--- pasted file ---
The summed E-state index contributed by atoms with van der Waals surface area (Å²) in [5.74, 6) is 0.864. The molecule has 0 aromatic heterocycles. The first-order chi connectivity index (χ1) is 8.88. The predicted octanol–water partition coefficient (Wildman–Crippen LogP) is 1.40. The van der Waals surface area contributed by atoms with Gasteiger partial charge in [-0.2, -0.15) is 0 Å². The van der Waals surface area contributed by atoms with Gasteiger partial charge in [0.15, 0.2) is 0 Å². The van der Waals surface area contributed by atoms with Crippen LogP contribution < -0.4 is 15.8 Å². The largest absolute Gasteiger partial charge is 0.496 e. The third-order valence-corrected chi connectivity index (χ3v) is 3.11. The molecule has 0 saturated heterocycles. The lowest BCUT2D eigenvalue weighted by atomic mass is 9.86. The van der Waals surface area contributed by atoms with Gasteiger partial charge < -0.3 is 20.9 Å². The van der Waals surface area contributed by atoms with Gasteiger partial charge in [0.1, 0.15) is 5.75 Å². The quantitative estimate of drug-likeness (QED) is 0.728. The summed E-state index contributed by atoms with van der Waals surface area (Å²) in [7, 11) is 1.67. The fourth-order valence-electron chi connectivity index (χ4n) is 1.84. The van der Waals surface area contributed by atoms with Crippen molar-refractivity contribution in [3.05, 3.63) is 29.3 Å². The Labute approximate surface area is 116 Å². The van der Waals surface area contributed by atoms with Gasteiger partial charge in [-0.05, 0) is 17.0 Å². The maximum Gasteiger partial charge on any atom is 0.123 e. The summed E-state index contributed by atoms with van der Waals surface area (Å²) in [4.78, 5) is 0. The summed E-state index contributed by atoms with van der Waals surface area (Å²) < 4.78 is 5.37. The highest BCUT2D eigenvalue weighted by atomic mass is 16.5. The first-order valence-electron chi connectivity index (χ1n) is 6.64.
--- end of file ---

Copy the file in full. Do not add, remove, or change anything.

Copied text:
The summed E-state index contributed by atoms with van der Waals surface area (Å²) in [5.74, 6) is 0.864. The molecule has 0 aromatic heterocycles. The first-order chi connectivity index (χ1) is 8.88. The predicted octanol–water partition coefficient (Wildman–Crippen LogP) is 1.40. The van der Waals surface area contributed by atoms with Gasteiger partial charge in [-0.2, -0.15) is 0 Å². The van der Waals surface area contributed by atoms with Gasteiger partial charge in [0.15, 0.2) is 0 Å². The van der Waals surface area contributed by atoms with Crippen LogP contribution < -0.4 is 15.8 Å². The largest absolute Gasteiger partial charge is 0.496 e. The third-order valence-corrected chi connectivity index (χ3v) is 3.11. The molecule has 0 saturated heterocycles. The lowest BCUT2D eigenvalue weighted by atomic mass is 9.86. The van der Waals surface area contributed by atoms with Gasteiger partial charge < -0.3 is 20.9 Å². The van der Waals surface area contributed by atoms with Gasteiger partial charge in [0.1, 0.15) is 5.75 Å². The quantitative estimate of drug-likeness (QED) is 0.728. The summed E-state index contributed by atoms with van der Waals surface area (Å²) in [7, 11) is 1.67. The fourth-order valence-electron chi connectivity index (χ4n) is 1.84. The van der Waals surface area contributed by atoms with Crippen molar-refractivity contribution in [3.05, 3.63) is 29.3 Å². The Labute approximate surface area is 116 Å². The van der Waals surface area contributed by atoms with Gasteiger partial charge in [-0.05, 0) is 17.0 Å². The maximum Gasteiger partial charge on any atom is 0.123 e. The summed E-state index contributed by atoms with van der Waals surface area (Å²) in [4.78, 5) is 0. The summed E-state index contributed by atoms with van der Waals surface area (Å²) < 4.78 is 5.37. The highest BCUT2D eigenvalue weighted by atomic mass is 16.5. The first-order valence-electron chi connectivity index (χ1n) is 6.64.